A team from Finance ministry and the Resreve Bank of Zimbabwe is currently working on that process. Sources said after meeting Matiza on Monday, Mnangagwa then met Dinha on Tuesday to get his side of the story in relation to the row over funding. While Matiza says DIDG has no money and insists that the funding must first to deposited to government or NRZ accounts, Dinha has provided his board and authorities with funding details showing that the money is there. Afrexim itself has confirmed to authorities that they will fund the project.
Mnangagwa and NRZ officials, sources said, have told Matiza that it was not serious for him to expect a technically insolvent entity like NRZ, saddled with a US$500 million debt overhang, to directly receive any capital injection through its structures or accounts.
The sources said Matiza has been told that the money will only come through after the JV Agreement has been signed. The money will go to the new concession company tasked with implementing the project.
"During the Monday meeting, the President emphasised that NRZ, crippled by a US$500 million historical debt, would not get any money transferred directly to them. No-one in his/her right mind will put his money there. So to have the minister telling the President that DIDG has not proven it has money because he wants a proof of payment or deposit and US$400 million reflecting in the NRZ account is utterly ridiculous," one source said. "It clearly demonstrates the minister's lack of understanding of how projects of this nature are financed. If you have term sheets, you now have proof of funding capacity. Banks are not stupid to issue term sheets for something not worth funding. In this case, DIDG has attracted the interest of banks with well over US$1 billion when only US$400 million is required to implement the project."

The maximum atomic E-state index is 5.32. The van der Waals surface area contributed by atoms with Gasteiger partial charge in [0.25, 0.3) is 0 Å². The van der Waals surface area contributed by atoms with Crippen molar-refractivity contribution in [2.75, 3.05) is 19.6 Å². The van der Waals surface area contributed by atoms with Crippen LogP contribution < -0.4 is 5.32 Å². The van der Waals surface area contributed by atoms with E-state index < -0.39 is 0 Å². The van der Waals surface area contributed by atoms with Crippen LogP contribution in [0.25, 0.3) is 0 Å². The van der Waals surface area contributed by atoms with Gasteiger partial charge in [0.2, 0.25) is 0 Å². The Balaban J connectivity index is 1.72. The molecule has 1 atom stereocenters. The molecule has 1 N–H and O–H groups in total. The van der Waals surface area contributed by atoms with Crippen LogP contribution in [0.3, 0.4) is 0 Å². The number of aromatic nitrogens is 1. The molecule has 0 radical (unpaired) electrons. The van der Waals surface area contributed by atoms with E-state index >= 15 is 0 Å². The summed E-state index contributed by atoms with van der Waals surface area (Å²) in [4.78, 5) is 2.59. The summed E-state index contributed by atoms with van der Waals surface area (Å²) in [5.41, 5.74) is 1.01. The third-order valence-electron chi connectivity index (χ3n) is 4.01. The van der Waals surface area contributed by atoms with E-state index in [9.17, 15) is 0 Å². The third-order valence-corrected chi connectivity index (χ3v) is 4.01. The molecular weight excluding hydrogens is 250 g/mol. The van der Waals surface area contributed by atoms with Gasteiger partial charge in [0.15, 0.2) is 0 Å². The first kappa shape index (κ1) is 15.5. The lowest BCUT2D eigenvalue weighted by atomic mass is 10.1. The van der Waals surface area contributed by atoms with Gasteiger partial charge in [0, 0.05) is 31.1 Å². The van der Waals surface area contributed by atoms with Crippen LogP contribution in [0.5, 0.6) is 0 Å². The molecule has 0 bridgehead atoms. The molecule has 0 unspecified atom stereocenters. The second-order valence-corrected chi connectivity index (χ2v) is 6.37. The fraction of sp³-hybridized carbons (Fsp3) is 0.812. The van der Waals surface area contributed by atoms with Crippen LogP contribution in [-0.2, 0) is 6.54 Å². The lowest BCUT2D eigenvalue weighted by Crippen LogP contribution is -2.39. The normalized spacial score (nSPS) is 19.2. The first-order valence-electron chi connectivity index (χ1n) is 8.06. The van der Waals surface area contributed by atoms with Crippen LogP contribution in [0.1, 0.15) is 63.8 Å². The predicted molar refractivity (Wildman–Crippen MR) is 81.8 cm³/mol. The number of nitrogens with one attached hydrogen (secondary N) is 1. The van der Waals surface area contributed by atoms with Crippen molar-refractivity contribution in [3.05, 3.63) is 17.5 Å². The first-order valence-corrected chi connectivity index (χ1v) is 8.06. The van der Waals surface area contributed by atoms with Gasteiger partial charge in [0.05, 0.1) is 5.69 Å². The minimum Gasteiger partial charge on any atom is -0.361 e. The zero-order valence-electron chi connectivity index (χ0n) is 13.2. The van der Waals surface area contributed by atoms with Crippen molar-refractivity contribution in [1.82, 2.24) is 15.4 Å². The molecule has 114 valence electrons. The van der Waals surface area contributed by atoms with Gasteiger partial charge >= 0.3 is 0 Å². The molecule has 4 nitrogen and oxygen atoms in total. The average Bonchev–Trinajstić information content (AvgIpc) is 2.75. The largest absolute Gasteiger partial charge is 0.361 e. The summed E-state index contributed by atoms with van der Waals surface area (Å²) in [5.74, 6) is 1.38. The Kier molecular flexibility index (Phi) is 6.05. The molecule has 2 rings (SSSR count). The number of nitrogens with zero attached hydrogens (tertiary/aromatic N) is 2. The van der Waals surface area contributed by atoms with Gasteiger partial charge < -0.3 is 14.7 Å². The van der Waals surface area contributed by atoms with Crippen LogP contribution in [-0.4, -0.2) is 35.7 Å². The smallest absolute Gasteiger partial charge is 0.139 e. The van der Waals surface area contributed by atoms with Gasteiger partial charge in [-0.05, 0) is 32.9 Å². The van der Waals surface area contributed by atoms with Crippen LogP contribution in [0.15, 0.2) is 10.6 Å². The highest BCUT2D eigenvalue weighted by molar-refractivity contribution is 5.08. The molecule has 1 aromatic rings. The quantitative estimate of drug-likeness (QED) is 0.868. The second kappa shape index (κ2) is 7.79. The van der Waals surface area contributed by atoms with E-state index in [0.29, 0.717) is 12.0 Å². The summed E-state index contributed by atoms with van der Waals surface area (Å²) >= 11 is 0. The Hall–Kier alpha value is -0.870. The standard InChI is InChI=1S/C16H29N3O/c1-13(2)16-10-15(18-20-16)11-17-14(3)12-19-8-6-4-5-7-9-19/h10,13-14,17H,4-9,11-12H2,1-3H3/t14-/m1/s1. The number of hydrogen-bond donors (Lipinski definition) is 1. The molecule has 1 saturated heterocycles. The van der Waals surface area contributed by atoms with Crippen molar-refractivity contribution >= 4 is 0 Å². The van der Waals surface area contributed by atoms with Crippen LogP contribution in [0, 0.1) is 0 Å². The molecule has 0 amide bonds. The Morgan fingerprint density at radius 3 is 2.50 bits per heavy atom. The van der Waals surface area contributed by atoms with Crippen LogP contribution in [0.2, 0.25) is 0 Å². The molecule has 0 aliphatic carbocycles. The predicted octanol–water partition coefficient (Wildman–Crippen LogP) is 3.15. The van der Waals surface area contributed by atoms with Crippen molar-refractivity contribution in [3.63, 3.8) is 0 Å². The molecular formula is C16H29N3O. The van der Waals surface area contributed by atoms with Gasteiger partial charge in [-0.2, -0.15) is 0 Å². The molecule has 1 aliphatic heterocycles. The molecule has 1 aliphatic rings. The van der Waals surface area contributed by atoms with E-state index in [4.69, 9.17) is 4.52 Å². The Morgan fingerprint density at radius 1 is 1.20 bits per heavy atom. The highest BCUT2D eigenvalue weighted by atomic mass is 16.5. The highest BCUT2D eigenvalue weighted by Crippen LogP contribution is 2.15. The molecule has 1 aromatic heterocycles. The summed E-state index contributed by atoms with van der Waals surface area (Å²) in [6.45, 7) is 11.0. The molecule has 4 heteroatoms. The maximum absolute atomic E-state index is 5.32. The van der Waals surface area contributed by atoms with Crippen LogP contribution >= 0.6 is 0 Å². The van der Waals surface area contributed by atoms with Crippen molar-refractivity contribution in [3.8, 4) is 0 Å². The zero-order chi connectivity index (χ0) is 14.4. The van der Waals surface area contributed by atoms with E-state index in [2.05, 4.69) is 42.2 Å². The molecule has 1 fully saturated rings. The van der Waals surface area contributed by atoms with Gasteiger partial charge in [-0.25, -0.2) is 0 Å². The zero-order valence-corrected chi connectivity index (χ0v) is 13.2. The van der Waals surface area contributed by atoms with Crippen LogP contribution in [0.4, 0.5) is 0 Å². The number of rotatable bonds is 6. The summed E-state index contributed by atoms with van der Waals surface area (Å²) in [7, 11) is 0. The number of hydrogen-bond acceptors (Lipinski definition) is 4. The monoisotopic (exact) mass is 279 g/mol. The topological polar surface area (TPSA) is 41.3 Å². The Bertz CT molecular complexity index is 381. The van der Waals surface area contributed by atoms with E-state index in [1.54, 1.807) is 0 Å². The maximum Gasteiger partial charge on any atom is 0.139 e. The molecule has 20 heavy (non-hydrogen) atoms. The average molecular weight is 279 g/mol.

Matiza was yesterday not answering his phone and neither had he responded to WhatsApp messages, although he read them.
Dinha's secretary said the NRZ chairperson was not available as he nursing a heart ailment.
After the Monday meeting with Mnangagwa, sources said, Matiza was persistent as he attempted to use the cabinet meeting on Tuesday to further the "narrative that DIDG had failed to provide proof of funding crucial towards rolling out the multi million project."
However, sources said during the cabinet meeting Matiza was reminded by International Trade and Foreign Affairs minister Sibusiso Moyo and Chief Secretary to the President and Cabinet, Misheck Sibanda, that Mnangagwa had the day before resolved the funding row.
"Matiza has been contradicting the President, his appointing authority, and has been seeking to mislead cabinet. For the deal to progress, Treasury and government need to move swiftly and allow NRZ to sign the JV Agreement so that implementation can begin. DIDG has demonstrated the funding capacity that it is ready to move," a source said.
"So what else does Matiza want? Feonirich? Only in Zimbabwe can a minister try to get away with such murder."
Sources said implementation of the deal, being scrutinised by Treasury for due diligence and approval, would start once the JV Agreement between DIDG and NRZ is signed.
Once formed and incorporated, the new concession company will receive money Afrexim and other regional banks waiting in the wings with well over US$1 billion to bankroll the project.
According to funding term sheets and proposals seen by the Independent and presented to the NRZ board on August 30, over US$1 billion is available for the project with Afrexim having tabled a solid funding proposal, the sources said.
Mnangagwa underscored the urgency of implementation of the project during his state-of-the-nation address and official opening of the second session of the 9th parliament last week.